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|LETTER TO EDITOR
|Year : 2008 | Volume
| Issue : 2 | Page : 220-221
Presumed paraneoplastic brainstem encephalitis secondary to ovarian teratoma
K Parameswaran1, Boby V Maramattom2
1 Department of Neurology, Indo-American Hospital Brain and Spine center, Vaikom, India
2 Department of Neurology, Lourdes Hospital, Kochi, Kerala, India
Boby V Maramattom
Department of Neurology, Lourdes Hospital, Kochi, Kerala
Source of Support: None, Conflict of Interest: None
|How to cite this article:|
Parameswaran K, Maramattom BV. Presumed paraneoplastic brainstem encephalitis secondary to ovarian teratoma. Neurol India 2008;56:220-1
Ovarian teratomas are rarely associated with paraneoplastic central nervous system (CNS) disorders, especially in adolescent girls. , Benign ovarian teratomas have been associated with paraneoplastic CNS disorders in only two cases, one each of paraneoplastic brainstem encephalitis (PNBE) and paraneoplastic encephalomyelitis. ,
We present the second case of PNBE associated with a benign ovarian teratoma and the first in an Indian adolescent.
A 15-year-old girl was evaluated for intractable vomiting of four weeks duration. Examination revealed an abdominal mass and ultrasound of the abdomen suggested a juxta-ovarian mass. She underwent laparoscopic surgery and complete removal of the mass. Histopathology revealed a mature ovarian teratoma with cystic components. Her vomiting persisted one week after surgery. Postoperative abdominal ultrasound and upper gastrointestinal (GI) endoscopy were normal. Two weeks after surgery, she complained of difficulty in walking and slurred speech. On examination, she had dysarthria and a wide-based gait. Routine blood tests were normal. Non-contrast magnetic resonance imaging (MRI) brain and nerve conduction studies were normal. A repeat contrast MRI two weeks later was also normal. Cerebrospinal fluid examination was normal. At this point, paraneoplastic brainstem encephalitis was considered. She was given a course of IV methylprednisolone (IVMP) 1 g/day for five days. Her vomiting abated after three days. Her ataxia and dysarthria improved slowly and she was able to ambulate. Four weeks after treatment, she was able to function normally with minimal residual dysarthria. Her gait ataxia had nearly disappeared. The parents were unwilling for paraneoplastic antibody screening (anti Ro and anti La). At follow up, one and a half years later, she was asymptomatic.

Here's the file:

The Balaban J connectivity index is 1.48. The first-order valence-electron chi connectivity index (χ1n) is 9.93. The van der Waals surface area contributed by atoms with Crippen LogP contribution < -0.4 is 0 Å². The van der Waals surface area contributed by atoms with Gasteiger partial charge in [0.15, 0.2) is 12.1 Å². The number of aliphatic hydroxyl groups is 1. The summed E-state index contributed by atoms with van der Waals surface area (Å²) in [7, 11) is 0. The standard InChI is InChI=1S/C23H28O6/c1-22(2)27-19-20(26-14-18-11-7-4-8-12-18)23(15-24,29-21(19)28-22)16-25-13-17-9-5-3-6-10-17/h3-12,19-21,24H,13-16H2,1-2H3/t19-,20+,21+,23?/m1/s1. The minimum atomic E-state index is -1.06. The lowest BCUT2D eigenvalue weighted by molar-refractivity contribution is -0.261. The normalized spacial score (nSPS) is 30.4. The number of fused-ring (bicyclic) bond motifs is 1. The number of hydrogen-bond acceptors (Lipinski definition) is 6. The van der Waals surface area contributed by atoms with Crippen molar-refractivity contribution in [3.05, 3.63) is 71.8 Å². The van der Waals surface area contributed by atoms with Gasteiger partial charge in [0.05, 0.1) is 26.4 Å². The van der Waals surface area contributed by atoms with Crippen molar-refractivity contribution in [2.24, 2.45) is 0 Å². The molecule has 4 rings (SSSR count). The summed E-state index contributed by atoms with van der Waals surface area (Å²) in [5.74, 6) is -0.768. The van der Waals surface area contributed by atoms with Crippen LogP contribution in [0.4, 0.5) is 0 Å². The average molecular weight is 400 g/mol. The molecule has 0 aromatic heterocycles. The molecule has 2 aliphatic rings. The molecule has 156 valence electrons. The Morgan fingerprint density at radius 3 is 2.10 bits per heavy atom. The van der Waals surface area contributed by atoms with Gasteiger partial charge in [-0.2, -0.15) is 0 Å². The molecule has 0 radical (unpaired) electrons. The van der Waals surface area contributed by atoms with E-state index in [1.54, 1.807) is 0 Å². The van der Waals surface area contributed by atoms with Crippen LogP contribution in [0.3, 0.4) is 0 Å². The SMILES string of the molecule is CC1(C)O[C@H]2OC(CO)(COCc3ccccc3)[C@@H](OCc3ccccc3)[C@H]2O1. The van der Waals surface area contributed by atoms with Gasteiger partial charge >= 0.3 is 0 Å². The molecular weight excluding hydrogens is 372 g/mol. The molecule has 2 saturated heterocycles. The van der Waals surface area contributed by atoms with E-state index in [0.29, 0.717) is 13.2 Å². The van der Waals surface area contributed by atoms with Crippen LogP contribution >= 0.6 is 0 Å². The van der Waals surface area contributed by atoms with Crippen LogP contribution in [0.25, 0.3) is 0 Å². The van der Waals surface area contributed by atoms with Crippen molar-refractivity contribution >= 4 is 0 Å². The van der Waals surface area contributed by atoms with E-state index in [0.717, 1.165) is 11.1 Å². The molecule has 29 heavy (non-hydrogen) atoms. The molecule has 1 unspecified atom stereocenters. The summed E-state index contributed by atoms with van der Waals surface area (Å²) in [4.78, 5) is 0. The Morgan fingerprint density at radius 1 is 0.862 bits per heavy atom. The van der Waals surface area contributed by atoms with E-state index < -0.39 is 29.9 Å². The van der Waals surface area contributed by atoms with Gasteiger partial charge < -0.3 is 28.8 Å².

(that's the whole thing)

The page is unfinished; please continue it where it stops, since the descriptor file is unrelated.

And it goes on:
Our case is unique in two respects. It is the first case of presumed paraneoplastic neurological disorder associated with an ovarian teratoma reported from India. Secondly the presenting manifestation of paraneoplasia was intractable vomiting. Only after other cerebellar signs developed was it possible to diagnose a paraneoplastic syndrome.
Before diagnosing a paraneoplastic disorder, it is mandatory to rule out other conditions such as CNS metastases, infections, chemotherapy or radiation-induced symptoms, loco-regional tumor complications, autoimmune conditions and CNS demyelination. An MRI study helps in excluding many of these conditions.
Detection of antibodies that co-localize with EFA6A may be helpful in the diagnosis of these syndromes.  However, in a developing economy like ours, these tests are expensive and the cost saving can often be utilized for therapy. This case report emphasizes the necessity of considering a PNBE when neurological symptoms or intractable vomiting develop in the presence of an ovarian teratoma.
It should be noted that steroid responsiveness was observed in an earlier case of paraneoplastic encephalomyelitis associated with a benign ovarian teratoma. 
Steroid responsivity and prolonged or permanent remission seem to be a feature of PNBE associated with ovarian teratomas. Clinicians should consider steroids when teratoma removal alone does not result in alleviation of symptoms.
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